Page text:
Health & Medicine

Mammograms around the world

This story is a part of

Human Needs

This story is a part of

Human Needs

Mammogram_724873285.jpg

Woman undergoing a mammogram. (Image: National Institutes of Health)

The following is a partial transcript; for full story, listen to audio.

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Story by Jeb Sharp, PRI's "The World"

There’s a lot of confusion in the U.S. over the new set of guidelines regarding mammograms.  A federal panel suggested that women should start getting yearly mammograms after turning 50, not 40 as currently recommended. 

David Dershaw, Director of Breast Imaging at Memorial Sloan-Kettering Cancer Center, says that in much of the rest of the world, women start screening at 50.

"Also, in much of the rest of the world, screening isn’t done every year," he adds, "it’s done every two or three years.  So there’s less mammography that’s available to screen women in much of the rest of the world."

The basic rationale for less screening in these other countries is financial, not medical, according to Dershaw.

"When push comes to shove, there is an acknowledgement that screening works for women in their 40s, but because breast cancer is less common in the 40s, the cost of finding each cancer is higher and with limited resources; the money is spent where it is most effective."

While breast cancer is highest in the U.S. and other western industrialized countries, it is also on the rise around the world.  But opportunities for screening and early detection in other parts of the globe are not so readily available.

"That’s a function of the lack of monies to acquire the equipment, and it’s also a function of a real lack of trained radiologists to read the films and trained technologists to make the images," said Dershaw.

The differences in what is available in preventative care across the world is "profound" says Dershaw. He gave this example:

"I remember being once in a former Soviet colony, and the women who were lined up to get mammograms all had advanced breast cancers and the mammographer said all these women will be dead within a couple years.  Completely different world in terms of cancer.  But more importantly, it was also a different world in terms of the water was contaminated, everybody was smoking, the diet wasn’t healthy. So it was this pervasive environment that is really alien to the way that we live our lives and the way that we see our lifestyle.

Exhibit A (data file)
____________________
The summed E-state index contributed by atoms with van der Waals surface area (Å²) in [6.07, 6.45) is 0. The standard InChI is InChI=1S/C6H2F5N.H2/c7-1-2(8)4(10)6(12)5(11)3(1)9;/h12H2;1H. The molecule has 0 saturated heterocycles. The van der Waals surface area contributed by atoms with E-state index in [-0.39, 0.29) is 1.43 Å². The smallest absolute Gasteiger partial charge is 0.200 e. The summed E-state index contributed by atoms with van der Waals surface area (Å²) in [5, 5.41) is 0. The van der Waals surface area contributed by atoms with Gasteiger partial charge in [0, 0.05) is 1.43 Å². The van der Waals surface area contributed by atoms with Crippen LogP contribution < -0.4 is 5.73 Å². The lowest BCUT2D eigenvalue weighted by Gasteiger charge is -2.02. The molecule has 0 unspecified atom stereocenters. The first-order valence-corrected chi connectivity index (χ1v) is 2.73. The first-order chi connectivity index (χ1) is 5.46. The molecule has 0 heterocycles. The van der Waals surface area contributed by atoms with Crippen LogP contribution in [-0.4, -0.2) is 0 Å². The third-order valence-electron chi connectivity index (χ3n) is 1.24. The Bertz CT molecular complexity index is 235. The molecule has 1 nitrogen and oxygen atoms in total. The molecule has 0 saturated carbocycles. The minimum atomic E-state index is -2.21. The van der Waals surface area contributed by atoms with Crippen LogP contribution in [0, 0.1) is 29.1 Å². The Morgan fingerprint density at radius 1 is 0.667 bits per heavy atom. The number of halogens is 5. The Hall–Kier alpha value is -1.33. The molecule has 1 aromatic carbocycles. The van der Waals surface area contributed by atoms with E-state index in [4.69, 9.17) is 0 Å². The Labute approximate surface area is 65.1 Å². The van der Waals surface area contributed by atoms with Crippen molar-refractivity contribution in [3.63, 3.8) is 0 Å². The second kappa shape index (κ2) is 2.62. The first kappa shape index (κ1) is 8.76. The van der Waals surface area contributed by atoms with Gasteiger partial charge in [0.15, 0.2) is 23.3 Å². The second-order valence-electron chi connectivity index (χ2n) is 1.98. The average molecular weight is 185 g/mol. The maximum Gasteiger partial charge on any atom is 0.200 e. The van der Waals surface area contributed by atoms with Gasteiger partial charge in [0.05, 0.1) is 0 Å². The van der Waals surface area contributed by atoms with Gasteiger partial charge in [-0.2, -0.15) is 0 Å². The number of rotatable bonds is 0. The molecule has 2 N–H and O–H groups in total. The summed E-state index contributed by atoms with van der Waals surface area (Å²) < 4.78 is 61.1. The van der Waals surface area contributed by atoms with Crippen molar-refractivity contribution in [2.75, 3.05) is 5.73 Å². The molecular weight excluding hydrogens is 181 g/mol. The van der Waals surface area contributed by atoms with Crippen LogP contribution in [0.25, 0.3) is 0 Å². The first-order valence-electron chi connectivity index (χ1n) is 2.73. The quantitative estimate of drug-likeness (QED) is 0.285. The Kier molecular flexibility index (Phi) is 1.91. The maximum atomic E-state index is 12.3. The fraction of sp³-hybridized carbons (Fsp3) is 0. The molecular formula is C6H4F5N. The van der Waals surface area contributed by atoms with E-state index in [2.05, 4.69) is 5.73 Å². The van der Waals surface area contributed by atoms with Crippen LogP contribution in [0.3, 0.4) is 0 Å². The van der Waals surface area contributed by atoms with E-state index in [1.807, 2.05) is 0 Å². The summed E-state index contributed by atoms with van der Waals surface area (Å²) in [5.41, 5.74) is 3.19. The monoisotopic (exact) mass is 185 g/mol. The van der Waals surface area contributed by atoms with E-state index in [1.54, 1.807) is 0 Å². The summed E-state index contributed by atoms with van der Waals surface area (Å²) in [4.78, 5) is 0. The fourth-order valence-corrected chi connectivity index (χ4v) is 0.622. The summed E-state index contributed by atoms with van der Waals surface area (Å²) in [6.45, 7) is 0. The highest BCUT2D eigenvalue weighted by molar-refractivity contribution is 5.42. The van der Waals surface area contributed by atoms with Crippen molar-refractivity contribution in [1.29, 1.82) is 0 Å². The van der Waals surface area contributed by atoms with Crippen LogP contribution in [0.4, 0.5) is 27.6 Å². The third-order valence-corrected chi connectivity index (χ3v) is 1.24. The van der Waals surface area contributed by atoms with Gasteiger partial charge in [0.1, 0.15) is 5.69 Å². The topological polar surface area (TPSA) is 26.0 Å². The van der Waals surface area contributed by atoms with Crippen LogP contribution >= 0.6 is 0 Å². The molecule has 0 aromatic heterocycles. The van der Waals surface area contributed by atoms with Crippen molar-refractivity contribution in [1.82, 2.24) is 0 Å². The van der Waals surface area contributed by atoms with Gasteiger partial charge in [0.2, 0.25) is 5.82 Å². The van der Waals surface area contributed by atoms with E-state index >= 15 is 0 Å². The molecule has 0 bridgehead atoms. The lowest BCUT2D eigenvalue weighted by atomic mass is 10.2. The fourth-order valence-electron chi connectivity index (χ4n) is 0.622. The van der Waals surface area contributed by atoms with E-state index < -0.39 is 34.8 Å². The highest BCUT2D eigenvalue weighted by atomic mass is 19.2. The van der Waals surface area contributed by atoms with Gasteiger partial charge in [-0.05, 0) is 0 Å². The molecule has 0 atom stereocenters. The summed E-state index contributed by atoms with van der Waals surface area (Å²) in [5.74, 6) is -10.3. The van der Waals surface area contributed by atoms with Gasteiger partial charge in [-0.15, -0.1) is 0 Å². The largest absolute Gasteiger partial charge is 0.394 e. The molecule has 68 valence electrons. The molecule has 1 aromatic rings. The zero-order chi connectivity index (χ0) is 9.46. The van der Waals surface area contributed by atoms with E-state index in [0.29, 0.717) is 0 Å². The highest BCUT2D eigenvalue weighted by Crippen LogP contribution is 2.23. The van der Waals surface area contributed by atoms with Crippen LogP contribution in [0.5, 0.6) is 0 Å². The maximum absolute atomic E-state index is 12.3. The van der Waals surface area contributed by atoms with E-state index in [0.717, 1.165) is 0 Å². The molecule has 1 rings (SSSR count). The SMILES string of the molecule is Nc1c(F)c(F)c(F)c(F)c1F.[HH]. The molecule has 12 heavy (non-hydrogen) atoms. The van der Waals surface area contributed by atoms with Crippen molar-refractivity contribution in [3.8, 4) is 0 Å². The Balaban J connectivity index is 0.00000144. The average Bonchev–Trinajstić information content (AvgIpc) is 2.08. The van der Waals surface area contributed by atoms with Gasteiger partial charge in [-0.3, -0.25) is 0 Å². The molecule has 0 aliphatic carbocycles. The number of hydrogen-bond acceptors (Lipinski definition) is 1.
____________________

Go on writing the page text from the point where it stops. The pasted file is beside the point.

"We are lucky to be in a situation where cancer screening is important because it means we live to be old enough to get cancer and that’s not true in many parts of the world."

As for where he stands on the new guidelines, Dershaw says he has no doubt that screenings starting at age 40 saves lives. But there are other preventative measures women can take to stay healthy.

"I work at a cancer center so I see this every single day, and I strongly encourage women to do all that they can to diminish their likelihood of dying; not only of breast cancer by getting a mammogram every year, but of other cancers. Pap smear, colonoscopy, stop smoking -- all of that is part of living a longer and a happier life."

This story first broadcast on "The World" on November 19, 2009.

PRI's "The World" is a one-hour, weekday radio news magazine offering a mix of news, features, interviews, and music from around the globe. "The World" is a co-production of the BBC World Service, PRI and WGBH Boston.

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